A great gift to music entered the world on 23 February 1685 in Halle, Germany. A life of great musical interest, one filled with an unbelievable talent that would become a beacon to many throughout the European continent and span centuries past its lifetime. It is a life that would become centered around a great mystery of how the musical talent would blossom into a recognized and celebrated gift; a life that would alter the musical landscape and the spiritual worship realm in a short 24 days, and a life that would become so influential that it would dictate musical compositions for many years afterward.
A musical life that in the beginning would find itself struggling to exist; a life that will be forever known in George Frideric Handel. Through Handel, we credit many great musical accomplishments, accomplishments in the mixture of homophonic and polyphonic textures, through the creation of his own unique works through the process of combining German, Italian, French, and English musical traditions into his highly successful English Oratorios.
Most importantly, through the lasting effects of Handel’s single greatest gift to the world and the world of music: The Messiah. But how does the work of this single musician leave such a strong impression on the music that we have today? What could make the music of Handel something that would be hailed as electric, memorable, unique, and even cutting edge? And most importantly, how could one person alter the musical idiom through a single twenty-four-day creation of a setting of Christ’s life? Through these questions, I will explore Handel’s impact on music in a way that shed’s light on the significance of Handel as a musician, a teacher, an inventor, and a religious preserver. It is with Handel that we credit a great deal of musical advancement.
Related Articles :
- The Rise of Android Mobile Operating System
- The Future of High-Tech Cars and Automobiles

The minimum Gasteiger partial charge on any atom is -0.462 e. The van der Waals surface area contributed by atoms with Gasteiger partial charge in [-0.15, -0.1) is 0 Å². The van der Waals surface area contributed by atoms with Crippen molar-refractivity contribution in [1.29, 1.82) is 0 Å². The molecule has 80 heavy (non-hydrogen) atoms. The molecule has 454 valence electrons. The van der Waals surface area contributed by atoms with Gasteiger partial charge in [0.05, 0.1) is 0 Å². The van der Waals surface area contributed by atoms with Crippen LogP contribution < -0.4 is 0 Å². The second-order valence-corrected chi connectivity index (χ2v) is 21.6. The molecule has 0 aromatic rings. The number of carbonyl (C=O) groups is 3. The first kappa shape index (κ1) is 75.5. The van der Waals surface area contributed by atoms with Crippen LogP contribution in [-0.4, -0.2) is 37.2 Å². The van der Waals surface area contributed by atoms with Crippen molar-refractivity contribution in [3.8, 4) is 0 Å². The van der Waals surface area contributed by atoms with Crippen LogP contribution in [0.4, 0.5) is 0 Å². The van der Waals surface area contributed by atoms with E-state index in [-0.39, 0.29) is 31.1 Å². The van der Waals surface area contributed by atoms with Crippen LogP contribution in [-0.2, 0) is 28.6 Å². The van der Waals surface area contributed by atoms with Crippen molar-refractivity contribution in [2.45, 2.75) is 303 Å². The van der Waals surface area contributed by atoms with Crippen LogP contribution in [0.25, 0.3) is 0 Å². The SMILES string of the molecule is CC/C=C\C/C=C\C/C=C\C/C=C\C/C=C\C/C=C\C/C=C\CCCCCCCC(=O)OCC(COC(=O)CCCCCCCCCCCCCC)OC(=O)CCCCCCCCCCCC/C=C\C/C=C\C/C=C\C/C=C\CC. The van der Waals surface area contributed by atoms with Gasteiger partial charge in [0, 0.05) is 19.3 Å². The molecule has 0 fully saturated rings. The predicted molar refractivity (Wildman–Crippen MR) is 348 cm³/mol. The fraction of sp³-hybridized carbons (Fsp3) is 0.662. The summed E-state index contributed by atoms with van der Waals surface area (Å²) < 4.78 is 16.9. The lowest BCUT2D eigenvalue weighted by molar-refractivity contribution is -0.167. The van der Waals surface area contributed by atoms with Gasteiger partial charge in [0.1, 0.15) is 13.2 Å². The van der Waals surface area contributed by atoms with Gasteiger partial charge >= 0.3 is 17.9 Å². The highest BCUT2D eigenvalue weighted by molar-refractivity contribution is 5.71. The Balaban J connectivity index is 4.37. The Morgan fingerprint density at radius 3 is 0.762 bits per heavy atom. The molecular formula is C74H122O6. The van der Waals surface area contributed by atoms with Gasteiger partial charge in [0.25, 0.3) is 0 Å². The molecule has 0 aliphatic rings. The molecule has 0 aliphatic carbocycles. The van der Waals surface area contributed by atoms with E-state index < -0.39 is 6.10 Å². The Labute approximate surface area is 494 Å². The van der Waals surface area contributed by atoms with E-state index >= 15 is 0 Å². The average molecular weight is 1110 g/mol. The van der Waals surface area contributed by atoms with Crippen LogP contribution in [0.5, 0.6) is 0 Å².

- Top 50 Music Quotations
- A Brief Theology of Sports
- Oprah Asks Rock Star Legend Billy Joel Some Hard Questions About His Music, Life, Love & Marriage
Adversity in Handel’s life was something that he encountered early on in life. At an early age, Handel found himself faced with a father that did not support a career in music. In fact, his father was a person that greatly hated music, noting that it was a pastime that served the sole purpose of casting a light on the weakness of character found within a person. Instead, his father wished he would strive to obtain a career as a lawyer, a position that would come with a great deal of security in position and financial stability.
This was something that Handel himself would have to come to terms with because he himself was born with “signs of a fierce ambition, born of an awareness of his superiority as a musician, and with a determination to maintain his independence.” This determination to advance his musical skill became a task that took a great deal of hard work and convincing.
Though it was Handel’s mother that provided access to a clavichord hidden in the family’s attic, the hours spent hiding from his father in the attic, covering the strings of the clavichord with cloth to dampen the sound, allowed young George the time to practice his musical development and eventually the knowledge of how to play both the clavichord and the organ. This early study is most likely what saved the musical career for Handel because it was during the time stuck in the attic that a young Duke passing by heard young George playing in the attic and was so moved by what he heard that he stopped to listen. After hearing young George play the organ, the Duke pleaded with George’s father to allow him to travel to Berlin and begin to take music lessons.
The young Handel began taking lessons at the age of eight and was easily able to conquer learning the violin, composition and theory techniques, harpsichord, and reinforce the organ playing skills. But, unfortunately, by the age of 11, there seemed little that any music teacher could teach George.